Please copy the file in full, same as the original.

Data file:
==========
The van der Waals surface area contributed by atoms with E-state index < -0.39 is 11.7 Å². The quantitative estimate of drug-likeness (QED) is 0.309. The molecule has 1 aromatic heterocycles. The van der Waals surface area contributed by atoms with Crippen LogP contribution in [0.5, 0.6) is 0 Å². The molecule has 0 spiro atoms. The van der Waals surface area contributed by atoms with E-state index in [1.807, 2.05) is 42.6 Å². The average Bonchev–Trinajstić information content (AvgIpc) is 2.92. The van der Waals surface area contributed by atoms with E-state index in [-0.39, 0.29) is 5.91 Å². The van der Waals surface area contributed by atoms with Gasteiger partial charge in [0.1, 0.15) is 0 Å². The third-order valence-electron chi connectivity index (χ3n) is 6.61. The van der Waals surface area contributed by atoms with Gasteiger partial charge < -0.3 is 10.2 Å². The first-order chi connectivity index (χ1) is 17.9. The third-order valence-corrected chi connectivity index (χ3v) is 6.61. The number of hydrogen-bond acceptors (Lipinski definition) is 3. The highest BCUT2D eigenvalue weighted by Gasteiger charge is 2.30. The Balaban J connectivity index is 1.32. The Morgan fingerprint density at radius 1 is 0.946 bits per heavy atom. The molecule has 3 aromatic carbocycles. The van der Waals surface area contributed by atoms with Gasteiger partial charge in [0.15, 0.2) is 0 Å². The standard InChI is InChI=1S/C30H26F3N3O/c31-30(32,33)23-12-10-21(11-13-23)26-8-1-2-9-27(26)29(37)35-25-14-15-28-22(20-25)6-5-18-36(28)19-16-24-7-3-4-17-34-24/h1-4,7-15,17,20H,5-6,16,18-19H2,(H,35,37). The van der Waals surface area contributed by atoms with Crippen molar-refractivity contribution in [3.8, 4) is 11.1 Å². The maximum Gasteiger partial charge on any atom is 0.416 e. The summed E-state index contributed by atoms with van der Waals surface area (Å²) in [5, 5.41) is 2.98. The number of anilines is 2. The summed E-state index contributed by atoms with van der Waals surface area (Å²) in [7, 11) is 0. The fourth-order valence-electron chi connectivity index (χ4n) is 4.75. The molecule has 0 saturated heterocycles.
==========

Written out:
The van der Waals surface area contributed by atoms with E-state index < -0.39 is 11.7 Å². The quantitative estimate of drug-likeness (QED) is 0.309. The molecule has 1 aromatic heterocycles. The van der Waals surface area contributed by atoms with Crippen LogP contribution in [0.5, 0.6) is 0 Å². The molecule has 0 spiro atoms. The van der Waals surface area contributed by atoms with E-state index in [1.807, 2.05) is 42.6 Å². The average Bonchev–Trinajstić information content (AvgIpc) is 2.92. The van der Waals surface area contributed by atoms with E-state index in [-0.39, 0.29) is 5.91 Å². The van der Waals surface area contributed by atoms with Gasteiger partial charge in [0.1, 0.15) is 0 Å². The third-order valence-electron chi connectivity index (χ3n) is 6.61. The van der Waals surface area contributed by atoms with Gasteiger partial charge < -0.3 is 10.2 Å². The first-order chi connectivity index (χ1) is 17.9. The third-order valence-corrected chi connectivity index (χ3v) is 6.61. The number of hydrogen-bond acceptors (Lipinski definition) is 3. The highest BCUT2D eigenvalue weighted by Gasteiger charge is 2.30. The Balaban J connectivity index is 1.32. The Morgan fingerprint density at radius 1 is 0.946 bits per heavy atom. The molecule has 3 aromatic carbocycles. The van der Waals surface area contributed by atoms with Gasteiger partial charge in [0.15, 0.2) is 0 Å². The standard InChI is InChI=1S/C30H26F3N3O/c31-30(32,33)23-12-10-21(11-13-23)26-8-1-2-9-27(26)29(37)35-25-14-15-28-22(20-25)6-5-18-36(28)19-16-24-7-3-4-17-34-24/h1-4,7-15,17,20H,5-6,16,18-19H2,(H,35,37). The van der Waals surface area contributed by atoms with Crippen molar-refractivity contribution in [3.8, 4) is 11.1 Å². The maximum Gasteiger partial charge on any atom is 0.416 e. The summed E-state index contributed by atoms with van der Waals surface area (Å²) in [5, 5.41) is 2.98. The number of anilines is 2. The summed E-state index contributed by atoms with van der Waals surface area (Å²) in [7, 11) is 0. The fourth-order valence-electron chi connectivity index (χ4n) is 4.75. The molecule has 0 saturated heterocycles.